Policy reforms in the wake of the Uruguay Round of the General Agreement on Tariffs and Trade (GATT) are expected to reduce food exports in Western Europe. Will the transition to market- oriented policy regimes in Eastern Europe and the former Soviet Union expand agricultural production there, eventually offsetting the reductions in Western Europe and leading to food surpluses for the region as a whole? What effects will these changes have on the rural sectors of developing countries? Addressing these questions quantitatively, Rod Tyers concludes that agricultural exports in Eastern Europe and the former Soviet Union countries could expand enough to more than offset decreases in exports from reforms in Western Europe. Tyers estimates that the combined grain exports of Europe and the former Soviet Union could increase world supplies by as much as 44 million metric tons by 2000, leading to a reduction in world food prices.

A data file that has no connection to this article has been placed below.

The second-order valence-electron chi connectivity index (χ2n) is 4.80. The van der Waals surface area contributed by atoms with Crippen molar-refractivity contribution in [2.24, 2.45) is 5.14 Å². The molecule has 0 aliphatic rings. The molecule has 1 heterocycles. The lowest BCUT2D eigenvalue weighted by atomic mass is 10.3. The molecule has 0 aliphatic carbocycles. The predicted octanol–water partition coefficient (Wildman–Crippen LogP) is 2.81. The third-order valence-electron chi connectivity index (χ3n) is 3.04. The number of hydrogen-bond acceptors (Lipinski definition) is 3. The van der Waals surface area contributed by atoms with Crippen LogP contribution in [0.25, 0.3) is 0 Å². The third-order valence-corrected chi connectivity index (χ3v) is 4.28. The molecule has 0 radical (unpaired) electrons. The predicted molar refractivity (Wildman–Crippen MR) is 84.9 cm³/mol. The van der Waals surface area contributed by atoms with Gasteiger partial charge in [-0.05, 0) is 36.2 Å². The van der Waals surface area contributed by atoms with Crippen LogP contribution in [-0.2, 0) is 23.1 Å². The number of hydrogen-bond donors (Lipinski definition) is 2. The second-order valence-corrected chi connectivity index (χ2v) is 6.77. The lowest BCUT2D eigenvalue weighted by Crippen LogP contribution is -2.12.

implications for international food markets
International Food Policy Research Institute (IFPRI)